The new site in WA will give LeoLabs access to both Sun Synchronous and Polar orbits, as well as giving improved tracking over Australia. The information that they gather will help to develop a more comprehensive picture of the current space domain situation in LEO, which covers everything from old rocket bodies to dead satellites and bits of random debris.
According to van Haren, having more visibility will lead to a better understanding of the rules around what should and shouldn’t happen in space.
“WA is uniquely placed to support the new era in space, and LeoLab’s new radar will be another example of how our state is leading Australia in growing the nation’s space sector,” added Deputy Premier Cook.
Mobile RADAR for SSA
Whilst the radar antennas for WA will be manufactured in the USA, LeoLabs have also submitted a proposal under the federal government's Modern Manufacturing Initiative - Collaborative (MMI-C) to manufacture their next-generation modular space radar system in Australia. LeoLabs have partnered with Lintek, SRX Global, Ampcontrol, Murray Consulting Solutions, and ResTech from the University of Newcastle to deliver their proposal.
Under this program, two of these modular space radars are proposed to be installed in northern Australia. If they are awarded a grant as part of the MMI-C, LeoLabs' entire next-generation global space radar system could be manufactured and supplied from Australia.
“We are planning to license manufacture what we call our next generation modular space radar system here in Australia. It is basically built on the same technologies that we currently use, and being modular, we can scale it up to do bigger radar systems,” said van Haren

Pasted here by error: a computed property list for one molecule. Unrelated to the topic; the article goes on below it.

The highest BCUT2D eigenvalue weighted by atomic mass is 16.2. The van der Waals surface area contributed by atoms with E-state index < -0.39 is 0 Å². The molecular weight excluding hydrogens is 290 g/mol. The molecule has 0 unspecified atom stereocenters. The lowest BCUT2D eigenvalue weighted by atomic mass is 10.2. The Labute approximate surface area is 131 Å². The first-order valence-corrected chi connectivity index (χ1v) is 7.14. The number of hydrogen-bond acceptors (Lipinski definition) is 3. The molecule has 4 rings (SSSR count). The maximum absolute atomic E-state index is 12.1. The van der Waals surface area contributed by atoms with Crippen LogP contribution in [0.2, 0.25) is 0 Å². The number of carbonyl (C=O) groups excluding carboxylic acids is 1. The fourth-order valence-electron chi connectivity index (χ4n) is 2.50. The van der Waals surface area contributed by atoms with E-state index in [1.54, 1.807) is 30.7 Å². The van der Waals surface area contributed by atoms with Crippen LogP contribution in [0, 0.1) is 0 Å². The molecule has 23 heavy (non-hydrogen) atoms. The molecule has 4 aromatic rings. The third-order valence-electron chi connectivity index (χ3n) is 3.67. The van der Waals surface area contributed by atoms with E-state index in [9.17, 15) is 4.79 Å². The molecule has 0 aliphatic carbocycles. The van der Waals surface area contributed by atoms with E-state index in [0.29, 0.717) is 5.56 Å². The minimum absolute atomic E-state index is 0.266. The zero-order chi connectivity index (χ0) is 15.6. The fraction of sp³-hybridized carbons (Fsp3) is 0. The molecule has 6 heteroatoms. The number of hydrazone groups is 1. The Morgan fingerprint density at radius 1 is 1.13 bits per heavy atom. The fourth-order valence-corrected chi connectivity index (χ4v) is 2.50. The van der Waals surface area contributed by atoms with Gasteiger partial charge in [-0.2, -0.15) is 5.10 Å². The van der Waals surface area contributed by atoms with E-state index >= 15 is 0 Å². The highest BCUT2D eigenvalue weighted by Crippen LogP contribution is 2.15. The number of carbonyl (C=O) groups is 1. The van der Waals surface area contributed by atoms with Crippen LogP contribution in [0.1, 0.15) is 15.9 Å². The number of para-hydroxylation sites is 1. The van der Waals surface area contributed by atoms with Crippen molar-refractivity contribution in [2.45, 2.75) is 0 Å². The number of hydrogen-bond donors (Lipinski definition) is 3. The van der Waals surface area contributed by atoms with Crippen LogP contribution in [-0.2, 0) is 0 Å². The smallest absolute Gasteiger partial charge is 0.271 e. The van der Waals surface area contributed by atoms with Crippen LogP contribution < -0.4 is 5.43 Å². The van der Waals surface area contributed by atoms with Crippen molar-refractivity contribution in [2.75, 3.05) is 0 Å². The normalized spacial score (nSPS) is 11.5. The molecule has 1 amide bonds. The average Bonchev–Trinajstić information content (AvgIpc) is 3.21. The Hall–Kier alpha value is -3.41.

The space radars from LeoLabs are innovative by design and power-efficient compared with similar solutions. LeoLabs is looking at mixed renewable power systems for operations in northern Australia.
LeoLabs are also planning on rehosting their cloud service in Australia, which will ensure their service is resilient and provide redundancy should it be required. They are also looking at ways in which they can improve their capability and for other technology providers to support their goals of a comprehensive SSA picture.
The Importance of Space situational Awareness
It is no secret that the amount of human-made objects in space is increasing. In 2020, there were 3371 operational satellites, a 252% increase on 2010, where there were only 958. That number doesn’t take into account the debris from 104 successful launches in 2020 or the number of non-operational satellites still in orbit.